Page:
Skip to main content
ARS Home » Pacific West Area » Burns, Oregon » Range and Meadow Forage Management Research » Research » Publications at this Location » Publication #303113

Research Project: Development of a Decision-support System for the Ecologically-based Management of Cheatgrass- and Medusahead-infested Rangeland

Location: Range and Meadow Forage Management Research

Title: Do key dimensions of seed and seedling functional trait variation capture variation in recruitment probability?

Author
item Larson, Julie - OREGON STATE UNIVERSITY
item Sheley, Roger
item Hardegree, Stuart
item Doescher, Paul - OREGON STATE UNIVERSITY
item James, Jeremy - UNIVERSITY OF CALIFORNIA AGRICULTURE AND NATURAL RESOURCES (UCANR)

Submitted to: Oecologia
Publication Type: Peer Reviewed Journal
Publication Acceptance Date: 8/16/2015
Publication Date: 9/4/2015
Publication URL: http://handle.nal.usda.gov/10113/62963
Citation: Larson, J.E., Sheley, R.L., Hardegree, S.P., Doescher, P.S., James, J.J. 2015. Do key dimensions of seed and seedling functional trait variation capture variation in recruitment probability? Oecologia. 181:39-53. doi: 10.1007/s00442-015-3430-3.

Interpretive Summary: While this study makes progress in describing multidimensional patterns of trait variation during recruitment, the lack of association between trait-based strategies and germination, emergence and survival probabilities highlights the remaining gap in our ability to link functional trait variation to variation in recruitment. Advancement towards this goal presents a major opportunity to further understanding of how traits and trait-tradeoffs differentiate ecological strategies and performance among species.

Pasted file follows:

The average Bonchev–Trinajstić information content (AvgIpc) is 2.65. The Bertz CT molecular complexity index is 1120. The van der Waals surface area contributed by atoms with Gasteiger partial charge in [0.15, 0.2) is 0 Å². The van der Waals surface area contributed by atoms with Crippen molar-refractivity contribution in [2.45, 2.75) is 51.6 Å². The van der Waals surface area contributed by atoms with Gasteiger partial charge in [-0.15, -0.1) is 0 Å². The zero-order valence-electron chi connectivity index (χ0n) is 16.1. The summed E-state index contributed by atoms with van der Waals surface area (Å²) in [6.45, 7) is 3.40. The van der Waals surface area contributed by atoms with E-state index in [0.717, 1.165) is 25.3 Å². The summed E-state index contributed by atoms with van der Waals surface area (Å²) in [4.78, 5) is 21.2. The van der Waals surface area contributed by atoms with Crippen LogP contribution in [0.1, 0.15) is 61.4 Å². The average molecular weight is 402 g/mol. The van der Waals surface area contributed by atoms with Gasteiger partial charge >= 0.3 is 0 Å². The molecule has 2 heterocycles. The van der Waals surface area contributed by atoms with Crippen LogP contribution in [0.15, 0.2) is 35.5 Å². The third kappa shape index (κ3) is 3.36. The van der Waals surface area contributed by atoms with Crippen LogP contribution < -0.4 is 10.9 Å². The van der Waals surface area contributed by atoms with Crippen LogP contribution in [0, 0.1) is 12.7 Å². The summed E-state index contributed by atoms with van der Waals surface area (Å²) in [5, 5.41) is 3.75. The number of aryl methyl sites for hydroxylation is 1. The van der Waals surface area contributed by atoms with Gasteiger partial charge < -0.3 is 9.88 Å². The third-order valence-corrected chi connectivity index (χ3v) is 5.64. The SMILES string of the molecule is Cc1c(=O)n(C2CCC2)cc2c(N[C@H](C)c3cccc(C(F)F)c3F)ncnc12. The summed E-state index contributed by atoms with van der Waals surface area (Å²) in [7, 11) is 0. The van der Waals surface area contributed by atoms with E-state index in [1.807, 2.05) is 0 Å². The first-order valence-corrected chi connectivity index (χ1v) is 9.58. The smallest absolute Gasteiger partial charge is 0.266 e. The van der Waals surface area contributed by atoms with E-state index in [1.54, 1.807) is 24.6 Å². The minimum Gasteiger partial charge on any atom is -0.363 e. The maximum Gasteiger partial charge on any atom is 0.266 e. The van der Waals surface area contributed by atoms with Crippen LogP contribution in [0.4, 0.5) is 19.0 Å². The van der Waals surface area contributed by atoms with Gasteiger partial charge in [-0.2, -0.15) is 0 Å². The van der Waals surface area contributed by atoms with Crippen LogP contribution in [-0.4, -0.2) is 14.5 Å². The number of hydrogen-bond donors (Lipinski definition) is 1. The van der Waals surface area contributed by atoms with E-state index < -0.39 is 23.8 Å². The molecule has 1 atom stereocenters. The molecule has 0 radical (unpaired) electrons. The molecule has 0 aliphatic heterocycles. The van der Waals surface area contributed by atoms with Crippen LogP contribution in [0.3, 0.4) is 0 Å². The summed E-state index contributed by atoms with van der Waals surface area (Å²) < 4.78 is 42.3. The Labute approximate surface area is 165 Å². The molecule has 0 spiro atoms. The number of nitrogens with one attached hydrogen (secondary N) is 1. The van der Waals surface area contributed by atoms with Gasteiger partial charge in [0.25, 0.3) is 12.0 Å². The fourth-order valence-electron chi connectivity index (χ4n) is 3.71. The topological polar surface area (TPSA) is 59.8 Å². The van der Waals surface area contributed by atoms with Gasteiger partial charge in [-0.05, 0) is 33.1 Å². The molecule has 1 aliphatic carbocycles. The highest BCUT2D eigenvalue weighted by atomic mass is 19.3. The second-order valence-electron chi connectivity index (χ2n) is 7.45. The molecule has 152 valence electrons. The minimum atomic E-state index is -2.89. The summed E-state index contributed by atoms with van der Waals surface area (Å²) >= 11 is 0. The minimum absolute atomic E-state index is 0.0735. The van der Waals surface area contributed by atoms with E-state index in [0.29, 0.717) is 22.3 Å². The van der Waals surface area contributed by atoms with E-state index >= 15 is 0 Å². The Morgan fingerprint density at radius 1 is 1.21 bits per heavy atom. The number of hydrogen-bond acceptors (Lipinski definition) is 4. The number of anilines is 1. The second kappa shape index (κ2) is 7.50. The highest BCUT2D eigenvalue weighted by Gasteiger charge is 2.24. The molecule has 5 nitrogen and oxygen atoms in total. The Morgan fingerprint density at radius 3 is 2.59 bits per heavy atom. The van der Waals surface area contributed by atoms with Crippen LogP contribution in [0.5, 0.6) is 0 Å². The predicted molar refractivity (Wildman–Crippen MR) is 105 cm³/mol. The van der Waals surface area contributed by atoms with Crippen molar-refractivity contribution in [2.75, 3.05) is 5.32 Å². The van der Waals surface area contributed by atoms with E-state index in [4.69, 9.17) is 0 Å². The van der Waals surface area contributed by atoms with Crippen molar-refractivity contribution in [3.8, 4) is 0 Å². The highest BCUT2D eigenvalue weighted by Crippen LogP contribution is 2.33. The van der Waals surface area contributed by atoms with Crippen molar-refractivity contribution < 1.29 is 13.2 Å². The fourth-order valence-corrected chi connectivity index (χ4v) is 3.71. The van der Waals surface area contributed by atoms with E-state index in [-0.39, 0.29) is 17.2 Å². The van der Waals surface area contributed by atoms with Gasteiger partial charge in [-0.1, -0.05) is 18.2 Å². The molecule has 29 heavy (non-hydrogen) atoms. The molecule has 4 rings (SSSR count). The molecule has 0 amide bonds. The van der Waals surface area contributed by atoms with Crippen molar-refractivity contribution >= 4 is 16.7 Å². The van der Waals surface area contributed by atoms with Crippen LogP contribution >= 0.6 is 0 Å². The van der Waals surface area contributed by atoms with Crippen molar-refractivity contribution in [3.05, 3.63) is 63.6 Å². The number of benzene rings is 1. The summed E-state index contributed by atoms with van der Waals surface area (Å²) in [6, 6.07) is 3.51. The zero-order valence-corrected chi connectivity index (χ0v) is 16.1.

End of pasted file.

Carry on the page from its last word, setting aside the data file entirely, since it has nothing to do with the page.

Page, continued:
Technical Abstract: 1. Plant functional traits provide a mechanistic basis for understanding ecological variation among plant species and the implications of this variation for species distribution, community assembly and restoration. 2. The bulk of our functional trait understanding, however, is centered on traits related to resource capture and vegetative growth, and we know comparatively little about seed and seedling trait variation influencing recruitment, or if these traits can be used to define general ecological strategies to predict recruitment outcomes. 3. We measured seed traits, seedling traits, and field probabilities of germination, emergence, and seedling survival for 47 varieties of native and introduced grasses in U.S. western drylands. We used PCA and cluster analysis to identify major dimensions of trait variation and ecological strategies across early life stages and then asked whether the identified strategies also captured variation in life stage transition probabilities. 4. Ordination highlighted four axes of trait variation, highlighting some links between seed and seedling functional traits. The first axis was an extension of the leaf economic spectrum, linking specific leaf area (SLA), relative growth rate (RGR) and root elongation rate (RER) on one end to leaf dry matter content (LDMC), initial root mass, seed mass, and base temperature for germination on the other end. Subsequent axes independently demonstrated negative associations between specific root length (SRL) and root mass ratio (RMR), and between hydrothermal time and base water potential for germination. 5. Cluster analysis separated grasses into six ecological strategies with unique sets of traits independently describing germination rate and seedling growth rate. 6. While recruitment probability varied nearly 20-fold across species, trait-based species clusters did not differ significantly in terms of germination, emergence or survival probabilities. 7. Synthesis While this study makes progress in describing multidimensional patterns of trait variation during recruitment, the lack of association between trait-based strategies and germination, emergence and survival probabilities highlights the remaining gap in our ability to link functional trait variation to variation in recruitment. Advancement towards this goal presents a major opportunity to further understanding of how traits and trait-tradeoffs differentiate ecological strategies and performance among species.